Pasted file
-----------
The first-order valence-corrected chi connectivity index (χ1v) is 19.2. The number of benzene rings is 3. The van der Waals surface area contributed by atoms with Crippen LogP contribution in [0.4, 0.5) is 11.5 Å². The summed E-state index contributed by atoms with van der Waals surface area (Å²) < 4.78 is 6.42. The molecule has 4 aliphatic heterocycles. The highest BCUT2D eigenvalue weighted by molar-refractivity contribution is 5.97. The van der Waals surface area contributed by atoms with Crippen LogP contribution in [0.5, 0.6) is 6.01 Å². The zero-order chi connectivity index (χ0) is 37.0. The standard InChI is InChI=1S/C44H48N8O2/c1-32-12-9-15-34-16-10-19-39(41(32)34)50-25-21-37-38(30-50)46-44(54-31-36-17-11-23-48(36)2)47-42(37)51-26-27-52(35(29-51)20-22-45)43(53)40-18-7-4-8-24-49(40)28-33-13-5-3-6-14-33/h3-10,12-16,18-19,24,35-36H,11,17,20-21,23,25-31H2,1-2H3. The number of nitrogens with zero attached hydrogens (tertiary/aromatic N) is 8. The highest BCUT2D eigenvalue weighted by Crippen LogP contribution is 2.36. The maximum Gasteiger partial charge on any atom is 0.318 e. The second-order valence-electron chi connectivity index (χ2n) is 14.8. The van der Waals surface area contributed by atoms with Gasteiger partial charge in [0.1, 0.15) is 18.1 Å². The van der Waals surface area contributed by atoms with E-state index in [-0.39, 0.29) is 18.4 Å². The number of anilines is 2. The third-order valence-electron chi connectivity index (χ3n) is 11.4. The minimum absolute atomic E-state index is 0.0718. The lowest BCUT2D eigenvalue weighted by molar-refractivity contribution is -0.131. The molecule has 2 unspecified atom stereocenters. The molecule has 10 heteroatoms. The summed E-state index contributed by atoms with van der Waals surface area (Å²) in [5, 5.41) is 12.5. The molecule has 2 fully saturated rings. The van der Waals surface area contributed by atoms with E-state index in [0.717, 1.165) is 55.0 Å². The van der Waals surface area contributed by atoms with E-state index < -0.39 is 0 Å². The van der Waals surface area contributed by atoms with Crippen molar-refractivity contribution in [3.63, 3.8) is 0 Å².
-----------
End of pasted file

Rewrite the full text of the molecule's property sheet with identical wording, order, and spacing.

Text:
The first-order valence-corrected chi connectivity index (χ1v) is 19.2. The number of benzene rings is 3. The van der Waals surface area contributed by atoms with Crippen LogP contribution in [0.4, 0.5) is 11.5 Å². The summed E-state index contributed by atoms with van der Waals surface area (Å²) < 4.78 is 6.42. The molecule has 4 aliphatic heterocycles. The highest BCUT2D eigenvalue weighted by molar-refractivity contribution is 5.97. The van der Waals surface area contributed by atoms with Crippen LogP contribution in [0.5, 0.6) is 6.01 Å². The zero-order chi connectivity index (χ0) is 37.0. The standard InChI is InChI=1S/C44H48N8O2/c1-32-12-9-15-34-16-10-19-39(41(32)34)50-25-21-37-38(30-50)46-44(54-31-36-17-11-23-48(36)2)47-42(37)51-26-27-52(35(29-51)20-22-45)43(53)40-18-7-4-8-24-49(40)28-33-13-5-3-6-14-33/h3-10,12-16,18-19,24,35-36H,11,17,20-21,23,25-31H2,1-2H3. The number of nitrogens with zero attached hydrogens (tertiary/aromatic N) is 8. The highest BCUT2D eigenvalue weighted by Crippen LogP contribution is 2.36. The maximum Gasteiger partial charge on any atom is 0.318 e. The second-order valence-electron chi connectivity index (χ2n) is 14.8. The van der Waals surface area contributed by atoms with Gasteiger partial charge in [0.1, 0.15) is 18.1 Å². The van der Waals surface area contributed by atoms with E-state index in [-0.39, 0.29) is 18.4 Å². The number of anilines is 2. The third-order valence-electron chi connectivity index (χ3n) is 11.4. The minimum absolute atomic E-state index is 0.0718. The lowest BCUT2D eigenvalue weighted by molar-refractivity contribution is -0.131. The molecule has 2 unspecified atom stereocenters. The molecule has 10 heteroatoms. The summed E-state index contributed by atoms with van der Waals surface area (Å²) in [5, 5.41) is 12.5. The molecule has 2 fully saturated rings. The van der Waals surface area contributed by atoms with E-state index in [0.717, 1.165) is 55.0 Å². The van der Waals surface area contributed by atoms with E-state index < -0.39 is 0 Å². The van der Waals surface area contributed by atoms with Crippen molar-refractivity contribution in [3.63, 3.8) is 0 Å².